But there was no way to engage in this deeply ideological battle in one of the most politically engaged election seasons in recent memory. So instead of using this opportunity to gain political ground and reach more people, the antiwar movement actually slipped backwards.

Many had argued in the run-up to the election that we should not counterpose voting for Kerry and building the movement--that, in fact, we could do both, and further, that the election could help to mobilize the movement. But the reality was--as it has been so many times before in the history of social movements and the Democratic Party--that it was a choice, and the movement chose voting for Kerry over building its own forces.

The pro-war candidate replaced the movement as the "liberal" position on the war. And so as the city of Falluja is facing a widely advertised slaughter, the movement is scrambling to respond.

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THE MOVEMENT can, of course, be rebuilt. The reality of the human and financial costs of the occupation of Iraq is the fertile ground of movement building.

But we are now faced with the question of how to regroup and rebuild. There are many individuals and organizations proposing creative and urgent actions, but there is an overall question of strategy to be faced as well.

There are those in the movement who, even before the Bush victory, were proposing a moderation of demands. The argument was that while many people in the U.S. think the war in Iraq was a mistake and have misgivings about the occupation, calling for immediate withdrawal is an unrealistic demand that loses a mainstream audience. Instead, we should propose a "practical" plan for withdrawal that people can support--a phased withdrawal over four to six months that more Americans can "be more comfortable" with.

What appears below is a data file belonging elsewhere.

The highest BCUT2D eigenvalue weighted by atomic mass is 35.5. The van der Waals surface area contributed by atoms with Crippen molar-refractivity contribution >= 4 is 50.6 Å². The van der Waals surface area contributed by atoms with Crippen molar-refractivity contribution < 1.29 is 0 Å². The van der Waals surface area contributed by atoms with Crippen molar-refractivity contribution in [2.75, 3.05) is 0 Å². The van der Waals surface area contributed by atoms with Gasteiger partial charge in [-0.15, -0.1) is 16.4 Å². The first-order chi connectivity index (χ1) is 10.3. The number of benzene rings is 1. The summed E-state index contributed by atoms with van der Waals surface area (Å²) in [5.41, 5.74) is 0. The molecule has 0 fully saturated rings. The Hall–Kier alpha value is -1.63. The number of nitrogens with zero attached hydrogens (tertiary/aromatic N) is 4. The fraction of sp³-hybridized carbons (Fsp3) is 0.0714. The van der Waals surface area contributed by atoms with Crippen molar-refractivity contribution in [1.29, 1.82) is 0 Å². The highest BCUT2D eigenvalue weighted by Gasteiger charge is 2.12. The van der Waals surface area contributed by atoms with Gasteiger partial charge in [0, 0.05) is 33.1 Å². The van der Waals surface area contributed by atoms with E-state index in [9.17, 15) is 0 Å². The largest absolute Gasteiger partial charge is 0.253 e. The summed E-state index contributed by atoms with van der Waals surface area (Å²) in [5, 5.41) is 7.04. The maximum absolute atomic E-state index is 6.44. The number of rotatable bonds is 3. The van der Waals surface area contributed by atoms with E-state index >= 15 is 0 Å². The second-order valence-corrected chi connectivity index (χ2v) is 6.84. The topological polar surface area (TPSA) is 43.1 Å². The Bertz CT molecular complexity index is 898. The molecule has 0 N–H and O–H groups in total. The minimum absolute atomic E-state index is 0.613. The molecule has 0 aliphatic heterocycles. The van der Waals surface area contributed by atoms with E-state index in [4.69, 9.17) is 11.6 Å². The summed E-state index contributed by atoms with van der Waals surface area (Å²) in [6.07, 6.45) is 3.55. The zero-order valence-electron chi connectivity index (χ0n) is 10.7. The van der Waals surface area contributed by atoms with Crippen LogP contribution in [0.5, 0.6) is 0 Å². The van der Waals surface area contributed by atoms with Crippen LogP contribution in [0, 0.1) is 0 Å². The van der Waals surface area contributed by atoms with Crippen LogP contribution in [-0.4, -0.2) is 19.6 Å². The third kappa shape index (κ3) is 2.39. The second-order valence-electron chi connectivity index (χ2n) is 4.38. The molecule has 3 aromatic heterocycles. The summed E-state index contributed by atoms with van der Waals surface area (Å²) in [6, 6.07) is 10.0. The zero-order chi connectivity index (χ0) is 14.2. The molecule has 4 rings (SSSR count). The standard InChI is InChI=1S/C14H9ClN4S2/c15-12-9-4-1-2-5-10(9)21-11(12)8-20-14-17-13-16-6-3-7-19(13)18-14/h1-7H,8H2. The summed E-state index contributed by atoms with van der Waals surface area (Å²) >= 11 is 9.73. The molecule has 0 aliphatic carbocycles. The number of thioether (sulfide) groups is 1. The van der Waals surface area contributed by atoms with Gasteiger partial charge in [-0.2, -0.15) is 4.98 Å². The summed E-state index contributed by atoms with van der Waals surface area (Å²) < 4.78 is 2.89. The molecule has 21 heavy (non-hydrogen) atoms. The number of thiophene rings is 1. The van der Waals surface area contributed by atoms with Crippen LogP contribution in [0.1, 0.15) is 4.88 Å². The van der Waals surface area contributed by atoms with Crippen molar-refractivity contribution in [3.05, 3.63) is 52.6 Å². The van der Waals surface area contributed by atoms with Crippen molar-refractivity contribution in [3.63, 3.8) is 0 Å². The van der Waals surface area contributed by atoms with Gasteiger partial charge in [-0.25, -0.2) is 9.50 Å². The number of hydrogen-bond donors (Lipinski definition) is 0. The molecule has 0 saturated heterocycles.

But the disastrous Kerry campaign holds more than a few lessons for our would-be mass movements.

As Kerry reached further and further to the right to touch the so-called swing voters, Bush presented a hard, pro-war conservative position, mobilized his base and won a layer of former Democratic voters as well (of those who voted, 44 percent of Latinos, 36 percent of union members, 42 percent of those earning $15,000 to $30,000 chose Bush). Never wavering and putting forward a coherent right-wing platform, Bush clearly had a plan, while Kerry was left to try to convince people that he had one--which he repeated, unconvincingly, like a bleating goat in every debate.

The antiwar movement should not repeat this mistake. Rather than contorting ourselves for some imagined "Middle America," the antiwar movement needs to raise its demands with more force, vigor and confidence.

Mobilizing our base is the first step in this process. Even if you believe the lowest poll statistics, over a third of U.S. adults think the troops should come home now, and 70 million people is nothing to walk away from. From that base, we can make the case for immediate withdrawal and win wider layers of people to that position.

At the end of the day, we must convince people that it is the occupation itself that is making the country unsafe, unjust and undemocratic. If we do not win this basic argument, the phased withdrawal will become an ever-receding goal in the future. What is to say the "security" situation will be different in three months? Won't the argument then be that the U.S. needs to stay a little longer until things are stabilized?

The lesson of the Kerry campaign is that if we don't fight for a position, we will never win it. And worse, by not fighting, we allow the political spectrum to slip further and further to the right--witness the disastrous passage of state gay marriage bans.

The Bush administration has successfully linked the "war on terror" to the war in Iraq (a majority of Americans now see them as connected), and so even if for this reason alone, we must also go after the legitimacy of the "war on terror." If we don't, Bush will take this "political capital," which Kerry helped him to consolidate, and spend it on greater atrocities in Iraq, or someplace else, like Iran.

The greatest asset of the antiwar movement is that reality is on our side, but it is up to us to marshal it in a convincing and compelling way. If we want to connect with the imagined heartland and with the millions of young people, working-class people and people of color who stayed home on Election Day, there is no better way than to expose the class and racial divide of this war. Who is dying? Who is fighting? Who is paying for this war? And would we tolerate an occupation of Texas by some other country because of Bush's crimes against humanity?

Frederick Douglass' words have never served us better: "Power concedes nothing without a demand. It never did and it never will."